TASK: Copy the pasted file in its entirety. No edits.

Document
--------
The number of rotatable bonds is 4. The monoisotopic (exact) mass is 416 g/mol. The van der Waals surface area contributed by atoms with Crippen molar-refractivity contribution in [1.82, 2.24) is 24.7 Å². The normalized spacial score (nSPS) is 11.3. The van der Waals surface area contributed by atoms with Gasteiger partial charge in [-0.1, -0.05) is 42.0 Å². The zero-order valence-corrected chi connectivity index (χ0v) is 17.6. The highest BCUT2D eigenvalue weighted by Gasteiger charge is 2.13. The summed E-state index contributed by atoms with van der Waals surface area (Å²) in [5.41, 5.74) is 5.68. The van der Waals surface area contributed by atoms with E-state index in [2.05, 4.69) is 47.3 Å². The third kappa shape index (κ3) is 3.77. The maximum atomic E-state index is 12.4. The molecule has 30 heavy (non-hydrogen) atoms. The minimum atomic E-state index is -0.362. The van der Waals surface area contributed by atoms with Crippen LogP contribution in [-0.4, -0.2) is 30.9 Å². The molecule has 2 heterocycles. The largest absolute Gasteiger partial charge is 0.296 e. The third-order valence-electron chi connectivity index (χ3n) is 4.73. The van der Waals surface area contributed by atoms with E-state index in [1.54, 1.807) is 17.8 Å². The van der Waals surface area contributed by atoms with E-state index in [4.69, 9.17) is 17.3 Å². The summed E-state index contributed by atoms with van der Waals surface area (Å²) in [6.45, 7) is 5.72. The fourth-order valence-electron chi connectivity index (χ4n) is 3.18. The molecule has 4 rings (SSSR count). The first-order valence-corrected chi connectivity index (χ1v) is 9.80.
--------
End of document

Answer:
The number of rotatable bonds is 4. The monoisotopic (exact) mass is 416 g/mol. The van der Waals surface area contributed by atoms with Crippen molar-refractivity contribution in [1.82, 2.24) is 24.7 Å². The normalized spacial score (nSPS) is 11.3. The van der Waals surface area contributed by atoms with Gasteiger partial charge in [-0.1, -0.05) is 42.0 Å². The zero-order valence-corrected chi connectivity index (χ0v) is 17.6. The highest BCUT2D eigenvalue weighted by Gasteiger charge is 2.13. The summed E-state index contributed by atoms with van der Waals surface area (Å²) in [5.41, 5.74) is 5.68. The van der Waals surface area contributed by atoms with E-state index in [2.05, 4.69) is 47.3 Å². The third kappa shape index (κ3) is 3.77. The maximum atomic E-state index is 12.4. The molecule has 30 heavy (non-hydrogen) atoms. The minimum atomic E-state index is -0.362. The van der Waals surface area contributed by atoms with Crippen LogP contribution in [-0.4, -0.2) is 30.9 Å². The molecule has 2 heterocycles. The largest absolute Gasteiger partial charge is 0.296 e. The third-order valence-electron chi connectivity index (χ3n) is 4.73. The van der Waals surface area contributed by atoms with E-state index in [1.54, 1.807) is 17.8 Å². The van der Waals surface area contributed by atoms with E-state index in [4.69, 9.17) is 17.3 Å². The summed E-state index contributed by atoms with van der Waals surface area (Å²) in [6.45, 7) is 5.72. The fourth-order valence-electron chi connectivity index (χ4n) is 3.18. The molecule has 4 rings (SSSR count). The first-order valence-corrected chi connectivity index (χ1v) is 9.80.